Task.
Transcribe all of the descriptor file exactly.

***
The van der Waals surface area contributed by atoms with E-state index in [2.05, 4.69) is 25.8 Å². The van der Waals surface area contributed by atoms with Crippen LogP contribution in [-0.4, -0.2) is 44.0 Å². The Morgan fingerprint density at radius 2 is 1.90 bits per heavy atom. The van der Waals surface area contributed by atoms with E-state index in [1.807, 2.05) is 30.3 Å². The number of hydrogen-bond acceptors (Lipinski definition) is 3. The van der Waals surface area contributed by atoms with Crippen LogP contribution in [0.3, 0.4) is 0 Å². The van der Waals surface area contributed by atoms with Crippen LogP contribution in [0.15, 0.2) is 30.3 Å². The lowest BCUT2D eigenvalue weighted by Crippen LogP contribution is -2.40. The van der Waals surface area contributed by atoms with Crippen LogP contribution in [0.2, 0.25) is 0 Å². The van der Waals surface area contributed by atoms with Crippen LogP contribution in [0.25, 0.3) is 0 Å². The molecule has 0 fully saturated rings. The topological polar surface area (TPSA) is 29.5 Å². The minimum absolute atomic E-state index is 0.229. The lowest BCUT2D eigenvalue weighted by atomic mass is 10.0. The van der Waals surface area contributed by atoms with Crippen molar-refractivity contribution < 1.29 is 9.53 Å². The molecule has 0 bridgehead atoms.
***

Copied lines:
The van der Waals surface area contributed by atoms with E-state index in [2.05, 4.69) is 25.8 Å². The van der Waals surface area contributed by atoms with Crippen LogP contribution in [-0.4, -0.2) is 44.0 Å². The Morgan fingerprint density at radius 2 is 1.90 bits per heavy atom. The van der Waals surface area contributed by atoms with E-state index in [1.807, 2.05) is 30.3 Å². The number of hydrogen-bond acceptors (Lipinski definition) is 3. The van der Waals surface area contributed by atoms with Crippen LogP contribution in [0.3, 0.4) is 0 Å². The van der Waals surface area contributed by atoms with Crippen LogP contribution in [0.15, 0.2) is 30.3 Å². The lowest BCUT2D eigenvalue weighted by Crippen LogP contribution is -2.40. The van der Waals surface area contributed by atoms with Crippen LogP contribution in [0.2, 0.25) is 0 Å². The van der Waals surface area contributed by atoms with Crippen LogP contribution in [0.25, 0.3) is 0 Å². The molecule has 0 fully saturated rings. The topological polar surface area (TPSA) is 29.5 Å². The minimum absolute atomic E-state index is 0.229. The lowest BCUT2D eigenvalue weighted by atomic mass is 10.0. The van der Waals surface area contributed by atoms with Crippen molar-refractivity contribution < 1.29 is 9.53 Å². The molecule has 0 bridgehead atoms.